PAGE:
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Mathpix and other apps to pass homework and high school exams

From mathematics to ancient Greek through art history, there are few subjects that cloud computing and smartphones cannot help

Students of maths, rejoice: from the world of newly developed iOS developers Mathpix, an app capable of solve equations and simply draw their graphs after seeing them written by hand. The app photographs the sheet, recognizes the equation through a handwriting recognition algorithm and gradually solves it in several steps until the final result; the only requirements for use are one Internet connection to reach the app servers and one decent calligraphy because the marks on the sheet can be recognized. The app is quite unique in its kind and marks once again the appearance of a new era, in which the machine does what it is trained for and the human brain can devote itself to other activities: wonderful or terrible times? It depends on your point of view, especially at school.

In the meantime and in doubt, more and more professors seize electronic equipment of all kinds before classwork and exams. IS they're right: apps that can give a magical boost to school and academic results are no longer counted, and there is no subject (not only among the scientific ones) that cannot benefit from help from the cloud or from the computational capacity of a palm computer. A few examples (not exhaustive)?


(Photo: Google)(Photo: Google)

The forbidden dream of any listless student born before the 2000s: an automatic translator for exercises and entire versions. Google created it and is part of its Translate platform, to reach which you need an Internet connection. Not perfect, indeed, it tends very often to return ridiculous results; used over short periods and with the intelligence to control what is transcribed for it has its evil utility.


(Photo: Giovanbattista Pia)(Photo: Giovanbattista Pia)

To the ancient Greek Google Translate still not arrived, but where the house of Mountain View cincischia have remedied several independent developers with dictionaries, grammars and other solutions. They will not be the best, but when the use of banned vocabulary these tools become precious. The Apple smartphone has the best app, but also Android defends itself, with a compendium of paradigms and (provided you know English) a good vocabulary.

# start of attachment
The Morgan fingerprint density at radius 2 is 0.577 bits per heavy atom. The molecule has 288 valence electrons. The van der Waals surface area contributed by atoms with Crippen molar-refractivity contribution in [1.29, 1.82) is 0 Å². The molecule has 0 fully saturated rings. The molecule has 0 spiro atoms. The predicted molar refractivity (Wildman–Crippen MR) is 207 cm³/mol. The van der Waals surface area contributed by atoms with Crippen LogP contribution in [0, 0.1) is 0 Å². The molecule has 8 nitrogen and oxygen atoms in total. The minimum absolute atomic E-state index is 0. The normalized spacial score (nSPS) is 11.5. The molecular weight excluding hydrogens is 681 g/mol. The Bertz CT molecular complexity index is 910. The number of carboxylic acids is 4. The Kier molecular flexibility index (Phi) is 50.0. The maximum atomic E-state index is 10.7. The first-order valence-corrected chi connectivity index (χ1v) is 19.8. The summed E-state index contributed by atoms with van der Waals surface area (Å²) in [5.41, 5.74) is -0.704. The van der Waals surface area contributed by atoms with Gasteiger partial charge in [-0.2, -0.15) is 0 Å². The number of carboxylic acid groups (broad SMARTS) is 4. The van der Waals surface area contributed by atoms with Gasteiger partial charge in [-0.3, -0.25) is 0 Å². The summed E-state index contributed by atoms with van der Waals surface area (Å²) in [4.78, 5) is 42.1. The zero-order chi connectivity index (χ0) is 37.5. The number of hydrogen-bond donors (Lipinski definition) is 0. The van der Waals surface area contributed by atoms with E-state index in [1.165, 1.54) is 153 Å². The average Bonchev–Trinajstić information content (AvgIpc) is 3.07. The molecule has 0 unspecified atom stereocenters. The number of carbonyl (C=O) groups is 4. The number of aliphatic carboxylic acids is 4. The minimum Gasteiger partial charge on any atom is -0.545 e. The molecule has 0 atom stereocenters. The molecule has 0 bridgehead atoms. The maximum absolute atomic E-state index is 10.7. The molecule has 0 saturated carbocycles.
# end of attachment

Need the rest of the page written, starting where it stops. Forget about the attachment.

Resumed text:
(Photo: SMH17)(Photo: SMH17)

The holy grail of automated complex equation solution something that smartphone app developers have been looking for for some time. Before Mathpix there have been numerous attempts to achieve something like this, and some have been successful. One of these Math Professional, a Swiss Army knife to keep in your pocket for all subjects that involve numbers.

Art history

(Photo: Google)(Photo: Google)

Recognizing a painting with a pictorial style, represented figures and context an exercise that can damage the soul of the less prepared but which for Google machine learning embarrassingly simple. Provided you have an active Internet connection, the Google Goggles app allows you to put the power of Mountain View algorithms to serve this unethical purpose.


(Photo: MuseMaze)(Photo: MuseMaze)

Anyone struggling with this matter has one available interactive bible for understanding and simulating circuits. An app available for Android and iOS that is actually worth installing especially as a support for studying, but also in general for anyone who is minimally intrigued by this world. Unfortunately, the full version has an above average cost.


(Photo: Mobixee Ltd)(Photo: Mobixee Ltd)

There is no app that can automatically unravel the skeins proposed by the professor on duty, but for a subject like this, however, it makes a compendium with easily identifiable topics via search bar. The iOS version also available on Apple Watch and helps to give Apple's wearable the reputation of being a stealth copying tool.


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